From London to Inverness, over the past two years the UK has contracted a serious case of knitting fever as a series of “guerrilla knitting” or “knitting graffiti” projects have popped up around the country.
Last year a signpost in Edinburgh's Bristo Square was spotted wearing a thick woolly jumper, meanwhile further north in October 2009 the Skye Bridge became the canvas, which at 500m long was the largest guerrilla knitting project Scotland had ever seen.
The Stitches on the Bridge project was launched to celebrate Scotland’s Homecoming year and attracted contributions from as far afield as China, the United States and Australia. The final piece stretched the entire length of the bridge.
Also under wraps were parts of Inverness city centre, which in September of last year saw a week-long publicly funded project to celebrate the regeneration of the city's Old Town. A series of locations were engulfed in scarlet knitting, with displays that included large pom-poms in the street, crocheted spiders' webs across alleyways and tombstones in an ancient graveyard covered with cosies.
More knitters hoping to the pull the wool over authorities eyes have been at work south of the border this year, with Leeds and Manchester both succumbing to the woollen warriors, and earlier this year Craft Northern Ireland yarnbombed Belfast as part of August Craft Month.
In honour of National Wool Week last week, those in the loop in London staged a yarnbombing event organised through Knit the City, a tight-knit group of enthusiasts headed by knitting celebrity Deadly Knitshade. Knitters created a flock of miniature sheep crossing the Thames at London Bridge.
Knit the City have staged a variety of guerrilla knitting events including putting a woollen cosy on a phone box in ParliamentSsquare and creating a 15 foot knitted spider web in a tunnel near Waterloo Station.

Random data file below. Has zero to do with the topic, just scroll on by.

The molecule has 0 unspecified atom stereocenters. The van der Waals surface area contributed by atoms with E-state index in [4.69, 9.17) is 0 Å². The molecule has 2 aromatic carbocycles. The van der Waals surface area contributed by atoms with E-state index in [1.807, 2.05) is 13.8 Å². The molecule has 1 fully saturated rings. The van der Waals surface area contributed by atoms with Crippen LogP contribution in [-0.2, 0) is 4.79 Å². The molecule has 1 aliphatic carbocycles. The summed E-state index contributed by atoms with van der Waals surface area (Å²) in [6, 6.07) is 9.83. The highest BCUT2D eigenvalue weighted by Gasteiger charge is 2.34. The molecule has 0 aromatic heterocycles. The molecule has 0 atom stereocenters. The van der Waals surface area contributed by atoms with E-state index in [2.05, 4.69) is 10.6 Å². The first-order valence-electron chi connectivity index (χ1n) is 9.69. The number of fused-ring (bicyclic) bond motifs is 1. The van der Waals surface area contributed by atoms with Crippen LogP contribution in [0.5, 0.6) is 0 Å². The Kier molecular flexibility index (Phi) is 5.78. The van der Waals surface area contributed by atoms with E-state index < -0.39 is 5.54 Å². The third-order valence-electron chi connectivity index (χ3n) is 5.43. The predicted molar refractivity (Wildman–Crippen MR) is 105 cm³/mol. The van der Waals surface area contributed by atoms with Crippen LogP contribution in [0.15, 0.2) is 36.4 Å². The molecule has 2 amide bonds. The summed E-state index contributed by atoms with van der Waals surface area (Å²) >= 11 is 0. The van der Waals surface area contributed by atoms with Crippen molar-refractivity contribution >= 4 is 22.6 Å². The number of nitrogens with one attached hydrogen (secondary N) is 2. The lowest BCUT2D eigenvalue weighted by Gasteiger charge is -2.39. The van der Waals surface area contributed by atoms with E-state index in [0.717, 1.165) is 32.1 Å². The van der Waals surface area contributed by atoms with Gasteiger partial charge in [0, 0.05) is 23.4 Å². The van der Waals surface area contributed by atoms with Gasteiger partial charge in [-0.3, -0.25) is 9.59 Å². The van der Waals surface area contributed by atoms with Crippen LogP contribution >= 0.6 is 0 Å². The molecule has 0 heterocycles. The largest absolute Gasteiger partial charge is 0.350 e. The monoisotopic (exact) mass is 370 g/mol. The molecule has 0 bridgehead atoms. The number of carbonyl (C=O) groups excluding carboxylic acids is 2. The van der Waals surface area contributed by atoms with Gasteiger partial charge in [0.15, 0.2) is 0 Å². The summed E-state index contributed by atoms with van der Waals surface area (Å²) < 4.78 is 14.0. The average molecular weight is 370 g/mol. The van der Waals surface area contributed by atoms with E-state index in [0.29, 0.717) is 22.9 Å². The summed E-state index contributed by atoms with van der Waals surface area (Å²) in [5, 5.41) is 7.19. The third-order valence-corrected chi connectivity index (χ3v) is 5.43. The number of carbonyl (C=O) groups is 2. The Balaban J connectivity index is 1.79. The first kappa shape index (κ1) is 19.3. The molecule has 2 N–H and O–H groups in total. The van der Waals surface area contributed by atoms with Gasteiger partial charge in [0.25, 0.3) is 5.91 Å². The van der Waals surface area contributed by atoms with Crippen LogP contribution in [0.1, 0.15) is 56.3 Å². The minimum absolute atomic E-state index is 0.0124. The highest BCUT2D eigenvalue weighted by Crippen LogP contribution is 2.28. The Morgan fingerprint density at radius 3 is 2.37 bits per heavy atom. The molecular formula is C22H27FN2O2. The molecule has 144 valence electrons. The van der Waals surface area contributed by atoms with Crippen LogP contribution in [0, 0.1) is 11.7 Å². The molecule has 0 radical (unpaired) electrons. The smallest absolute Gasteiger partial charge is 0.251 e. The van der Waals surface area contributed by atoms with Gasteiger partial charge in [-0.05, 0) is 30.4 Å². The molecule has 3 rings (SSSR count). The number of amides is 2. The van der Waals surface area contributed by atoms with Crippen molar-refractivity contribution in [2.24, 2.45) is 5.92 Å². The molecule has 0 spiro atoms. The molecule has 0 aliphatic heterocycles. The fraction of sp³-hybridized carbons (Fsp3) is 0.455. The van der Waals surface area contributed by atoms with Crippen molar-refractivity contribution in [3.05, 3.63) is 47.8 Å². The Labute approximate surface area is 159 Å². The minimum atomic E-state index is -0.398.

Yarn bombers are knitters, crocheters and textile artists who ‘tag' street furniture with uplifting woolly creations. This unique art form sees knitting being attached to large landmarks, such as bridges and statues, as well as more mundane objects commonly found around towns and cities in an attempt to bring colour and art to the streets.
Texas-born Magda Sayeg is the founder of one guerrilla knitting group, Knitta Please, and is widely credited as the first yarnbomber when she decided to find new and creative ways of using leftover material. Her recent achievements include a crochet-covered bus in Mexico, and tagging the Great Wall of China with knitting.
Knitting Guerilla enthusiasts claim that the movement has given a lifeline to a craft that was once considered old fashioned, and knits together traditional methods with contemporary ideas to make fresh and exciting artwork.
It has become something of a phenomenon, with artists and craftspeople throughout the world using knitted and crocheted materials to add splashes of colour and texture to surroundings and put a different spin on familiar landmarks and locations.
National Wool Week, which ran from October 11th -17th, was a key aspect of HRH The Prince of Wales’ cross-industry initiative called The Campaign for Wool, which he launched in January this year. You can watch a video of this campaign launch below.
The project aims to promote the versatility and sustainability of this natural fibre with the intention of increasing demand, which has been declining recently. The campaign is supported by many high street names including Debenhams, John Lewis and M&S.
National Wool Week may be over, but with the cold nights drawing in and this winter set to be a cold one the guerrilla knitters may well strike again, leaving us to ask whodunknit..?
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